Your Olympian ability to decide what early Christians “ought” to have done is rather touching. The Canons of Peter of Alexandria or (earlier) the letters and De Lapsis of S. Cyprian actually suggest significant fluidity in these questions of church discipline.

          • Anton

            What Christians ought to do is made perfectly clear in the New Testament.

            It would have been good if Constantine had neither favoured nor persecuted the church.

            The church had already departed from the NT model by having one episkopos (overseer) per congregation; there should be a council of them, given logistical backup by diakonoi. As I said before, don’t get too hung up on what happened on one place; the donatist issue was over a large region.

          • Old Nick

            I do not know where you got the idea that Sylvester got a palace from Constantine. The Lateran Council which tried to sort out the Donatist mess met in rooms at the Lateran Palace. The Lateran Basilica was built over the former barracks of the Equites Singulares. Recent research by Professor Bowersock at Princeton rather pours cold water on Constantine having been responsible for the Vatican Basilica. In any case Constantine only paid three brief visits to Rome as emperor, so his potential instruction was scarcely anything to do with Pope Sylvester.

          • Anton

            Of course Lactantius would say that the sun pointed to God and Christ. For any believer that is true. but in an empire in which many people worshipped a sun god, that is transparently writing to an agenda. Whether such syncretism is smart or disingenuous is not the point. I accept also that Constantine had to run an empire that contained many Christians and many pagans and did not wish to antagonise either. Harold Drake’s astute book Constantine and the Bishops uncovers his motivations in politics more than in piety.

          • Old Nick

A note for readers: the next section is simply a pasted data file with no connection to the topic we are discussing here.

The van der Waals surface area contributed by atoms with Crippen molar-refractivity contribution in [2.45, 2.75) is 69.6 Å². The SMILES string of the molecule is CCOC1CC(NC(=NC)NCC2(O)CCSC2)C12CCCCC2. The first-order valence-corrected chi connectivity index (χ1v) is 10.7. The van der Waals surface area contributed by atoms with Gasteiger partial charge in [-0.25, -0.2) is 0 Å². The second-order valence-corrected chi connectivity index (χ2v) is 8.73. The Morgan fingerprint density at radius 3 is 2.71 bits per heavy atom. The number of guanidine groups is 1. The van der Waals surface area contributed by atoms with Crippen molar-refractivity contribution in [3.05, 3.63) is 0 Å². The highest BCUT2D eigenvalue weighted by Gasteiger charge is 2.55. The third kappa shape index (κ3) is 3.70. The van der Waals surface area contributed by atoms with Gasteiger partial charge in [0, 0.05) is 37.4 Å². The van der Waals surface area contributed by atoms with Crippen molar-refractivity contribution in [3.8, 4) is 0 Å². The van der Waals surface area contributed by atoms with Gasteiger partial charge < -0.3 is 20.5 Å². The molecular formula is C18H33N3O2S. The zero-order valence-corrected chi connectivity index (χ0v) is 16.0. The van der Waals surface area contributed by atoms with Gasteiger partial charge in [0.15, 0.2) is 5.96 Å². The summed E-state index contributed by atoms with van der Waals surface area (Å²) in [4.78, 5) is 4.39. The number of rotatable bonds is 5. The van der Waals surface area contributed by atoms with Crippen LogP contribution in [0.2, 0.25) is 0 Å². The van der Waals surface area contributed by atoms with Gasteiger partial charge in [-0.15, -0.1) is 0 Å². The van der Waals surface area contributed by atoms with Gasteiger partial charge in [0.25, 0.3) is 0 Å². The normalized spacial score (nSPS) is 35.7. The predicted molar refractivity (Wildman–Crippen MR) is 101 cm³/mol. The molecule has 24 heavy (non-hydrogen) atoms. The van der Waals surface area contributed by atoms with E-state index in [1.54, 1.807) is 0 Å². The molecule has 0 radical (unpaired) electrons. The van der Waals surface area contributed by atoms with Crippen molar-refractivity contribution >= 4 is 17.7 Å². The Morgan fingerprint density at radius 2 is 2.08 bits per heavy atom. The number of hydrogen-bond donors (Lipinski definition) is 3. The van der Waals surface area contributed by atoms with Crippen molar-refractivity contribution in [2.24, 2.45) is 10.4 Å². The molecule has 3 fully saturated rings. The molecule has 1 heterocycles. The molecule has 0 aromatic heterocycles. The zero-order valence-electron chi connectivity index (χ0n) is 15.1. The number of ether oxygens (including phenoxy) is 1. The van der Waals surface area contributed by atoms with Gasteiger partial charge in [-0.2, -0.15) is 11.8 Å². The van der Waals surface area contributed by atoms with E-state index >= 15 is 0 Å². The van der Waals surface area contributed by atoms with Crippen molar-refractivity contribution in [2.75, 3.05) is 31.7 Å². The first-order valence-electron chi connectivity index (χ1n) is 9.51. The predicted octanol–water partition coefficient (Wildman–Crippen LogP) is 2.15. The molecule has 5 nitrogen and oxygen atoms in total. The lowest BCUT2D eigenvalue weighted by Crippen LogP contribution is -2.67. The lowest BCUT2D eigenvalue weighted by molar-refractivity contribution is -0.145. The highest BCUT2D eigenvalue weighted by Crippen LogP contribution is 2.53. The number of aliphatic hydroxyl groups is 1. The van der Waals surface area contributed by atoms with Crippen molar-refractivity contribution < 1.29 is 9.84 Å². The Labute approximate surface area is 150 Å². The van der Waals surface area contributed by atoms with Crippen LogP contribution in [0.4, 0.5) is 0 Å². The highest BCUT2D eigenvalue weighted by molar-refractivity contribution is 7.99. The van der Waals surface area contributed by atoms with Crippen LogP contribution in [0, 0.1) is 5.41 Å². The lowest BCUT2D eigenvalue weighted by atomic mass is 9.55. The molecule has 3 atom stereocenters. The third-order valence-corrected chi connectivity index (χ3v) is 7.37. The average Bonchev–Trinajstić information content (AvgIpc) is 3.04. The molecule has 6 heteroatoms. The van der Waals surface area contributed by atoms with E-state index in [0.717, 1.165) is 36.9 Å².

The idea that “many people worshipped a Sun God” really will not wash. There are Gods with names like Apollo and the Sun-God of Emesa worshipped by the Emperor Elgabalus which had solar associations. There was the peculiar Temple of the Sun and the pontifices Dei Solis very recently introduced to Rome which came very quickly to be yet another part of the Roman pantheon, with a specific character. When people talked about the Sun, they were not, in general, naming a specific God, they were evoked a philosophical sense that there was in the end a single power which was the greatest in heaven – this was a matter of thought, not of worship, because how could you worship so great a power and in any case why would you want to when you could worship the god you had in hand (victory, the vintage, gaining immortality). Christians such as Lactantius claimed that Christians alone had the means to worship the One God of the philosophers and that they alone had a theological theory which made sense of religion in a non-mythological manner. This is not syncretism, it is a radical statement that at last there is a rational religion and a practical philosophy. The philosophical image of the Sun was appropriated not from pagan religion but from serious philosophical thought.

          • Anton

            Your distinction between the sun as a physical body (the view that modern physicists take) and a divinity is a modern one that would have made no sense to people who flocked to the Temples of Apollo in ancient Greece or celebrated the festival of sol invictus in ancient Rome. In 274AD Aurelian declared the winter solstice the day for that celebration. The sun was a major deity in the ancient world. The American Indians worshipped it, they told the early European settlers.

          • Old Nick

            Apollo is not the Sun. He was associated with the Sun, he drove its chariot (except for the day he sub-contracted to Phaethon), but he was not the Sun. Aurelian’s institution of Sol Invictus is a very odd phenomenon, and most of what we hear about it is disinformation from the Historia Augusta. There is a very good chance that the association of the Sun with December 25th (first mentioned in the Chronicle of 354) is actually later than the western institution of Christmas. Constantine’s use of Sun imagery is nothing to do with pagan cult, it is an attempt to allude visually to the Most High God whom only the Christians had the technology to worship.

          • Anton

            Constantine’s use of solar imagery is probably political rather than indicating he was an outright pagan, for sure. But sun worship in ancient Greece and Rome was widespread. Are you denying that? Please do not make distinctions that pagans would find artificial between the physical sun and deities associated with it.

  • chiefofsinners

    Ichabod indeed.

    This man is Jezreel, Lo-Ruhama and Lo-Ammi. He is Maher-Shalal-Hash-Baz.

    However, to those who are faithful there is the promise of Shear-Jashub
    and Immanuel.

    Romans 9:25-28

  • Inspector General

    Found this on the internet on Blessed Simon Rundell…